“[The district] is calling it a voluntary furlough, so they can’t force no one; they are offering. And with my understanding, it will work for some, but it wouldn’t work for others. And [told] everybody ‘make sure you look at everything: the numbers, the time.’ It’ll help some people and some people, [it] won’t. And the individuals themselves have to make that decision, not just jump to something because it was presented,” Martin said. 

Though we are not spoken of much, not just [in] West high but as a whole, we are a very important operation for everybody.”

— Cynthia Martin

The voluntary furlough was offered to 609 staff members in the district. For 536 of those staff members, unemployment will pay more than their current salary. Heinle declined the offer, saying she is worried that the unemployment money might run out and wants to be on the safe side. She is currently working inside the West High building. 

“I’m just finding things to help with. And I feel like I’m helping. The other departments that need help are taking me a little bit out of my comfort zone, but I’m really enjoying it. Because for 25 years, I’ve been here in the school store and that’s all I ever do. I don’t do much of anything else,” Heinle said. “But now my boss said you get to offer your help to anybody you want. So that’s fun. It’s something different.”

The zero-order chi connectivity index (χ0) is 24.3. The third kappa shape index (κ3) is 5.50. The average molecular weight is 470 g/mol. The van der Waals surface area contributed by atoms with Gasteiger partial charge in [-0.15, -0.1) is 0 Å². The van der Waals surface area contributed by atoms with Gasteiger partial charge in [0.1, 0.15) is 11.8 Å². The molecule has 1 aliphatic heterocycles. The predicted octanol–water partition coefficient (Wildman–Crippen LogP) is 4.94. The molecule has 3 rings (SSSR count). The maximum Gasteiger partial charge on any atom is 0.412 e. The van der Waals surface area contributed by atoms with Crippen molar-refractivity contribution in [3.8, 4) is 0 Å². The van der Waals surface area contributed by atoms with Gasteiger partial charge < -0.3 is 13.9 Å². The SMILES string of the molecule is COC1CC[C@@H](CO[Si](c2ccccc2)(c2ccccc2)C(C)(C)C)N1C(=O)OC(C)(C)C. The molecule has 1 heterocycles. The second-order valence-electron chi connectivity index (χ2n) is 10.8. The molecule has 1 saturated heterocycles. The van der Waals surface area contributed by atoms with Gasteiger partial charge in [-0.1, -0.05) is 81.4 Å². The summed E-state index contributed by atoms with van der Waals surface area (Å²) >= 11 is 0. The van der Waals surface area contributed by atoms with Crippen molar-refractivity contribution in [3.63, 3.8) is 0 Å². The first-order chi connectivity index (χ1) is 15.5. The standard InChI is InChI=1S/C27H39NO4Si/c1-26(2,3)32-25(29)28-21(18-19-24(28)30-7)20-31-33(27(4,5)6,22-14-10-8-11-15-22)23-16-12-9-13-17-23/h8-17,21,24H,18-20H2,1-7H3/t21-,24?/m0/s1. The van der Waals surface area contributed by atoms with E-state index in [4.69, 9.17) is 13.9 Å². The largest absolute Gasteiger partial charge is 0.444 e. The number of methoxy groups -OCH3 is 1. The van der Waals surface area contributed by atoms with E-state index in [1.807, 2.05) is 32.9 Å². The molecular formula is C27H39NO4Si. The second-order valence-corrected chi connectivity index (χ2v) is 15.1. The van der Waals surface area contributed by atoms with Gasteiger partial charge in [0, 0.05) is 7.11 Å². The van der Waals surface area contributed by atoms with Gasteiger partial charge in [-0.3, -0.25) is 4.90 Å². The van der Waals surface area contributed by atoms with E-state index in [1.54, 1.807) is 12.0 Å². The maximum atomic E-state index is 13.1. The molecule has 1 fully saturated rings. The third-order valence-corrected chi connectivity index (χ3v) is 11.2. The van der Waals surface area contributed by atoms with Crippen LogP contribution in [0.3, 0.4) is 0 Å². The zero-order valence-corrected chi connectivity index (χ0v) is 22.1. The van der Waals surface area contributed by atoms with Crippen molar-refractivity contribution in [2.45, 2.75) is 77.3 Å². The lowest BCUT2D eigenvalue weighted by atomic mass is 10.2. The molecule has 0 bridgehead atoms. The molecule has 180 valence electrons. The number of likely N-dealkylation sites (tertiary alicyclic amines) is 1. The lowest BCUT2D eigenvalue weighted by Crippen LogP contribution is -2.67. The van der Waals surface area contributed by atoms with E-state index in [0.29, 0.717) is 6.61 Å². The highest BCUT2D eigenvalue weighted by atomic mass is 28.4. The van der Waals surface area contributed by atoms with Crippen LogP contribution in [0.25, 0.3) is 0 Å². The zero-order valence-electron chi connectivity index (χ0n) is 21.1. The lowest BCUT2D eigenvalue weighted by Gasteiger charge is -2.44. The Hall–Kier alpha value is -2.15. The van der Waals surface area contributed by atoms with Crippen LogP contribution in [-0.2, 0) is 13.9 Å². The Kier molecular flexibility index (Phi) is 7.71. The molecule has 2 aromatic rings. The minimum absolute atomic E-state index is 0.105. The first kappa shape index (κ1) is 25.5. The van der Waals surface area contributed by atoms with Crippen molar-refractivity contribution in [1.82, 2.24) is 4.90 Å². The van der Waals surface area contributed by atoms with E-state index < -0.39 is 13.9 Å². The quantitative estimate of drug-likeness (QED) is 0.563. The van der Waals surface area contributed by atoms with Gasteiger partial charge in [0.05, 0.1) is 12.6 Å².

Martin was initially concerned that the voluntary furloughs may lead to buildings being incomplete in time for the possible return of students, however management was able to come up with a solution to prevent that. And now that construction is over, West High custodians are working diligently to finalize the cleaning of the entire building, which Martin says normally would have been completed before the start of the first semester.

“If you don’t have [custodians], you can’t start your day because you don’t want to go into a contaminated area that has not been cleaned and disinfected, especially nowadays with this pandemic,” Martin said. 

Reflecting on the district’s decision and looking ahead, Martin says she is glad that school is online, because otherwise there could have been outbreaks throughout the district.

“The slogan–‘take care of yourself , take care of each other, take care of this place’–let’s live by that. Let’s all work together to take care. We always tell people West is the best, so let’s take care of West,” Martin said.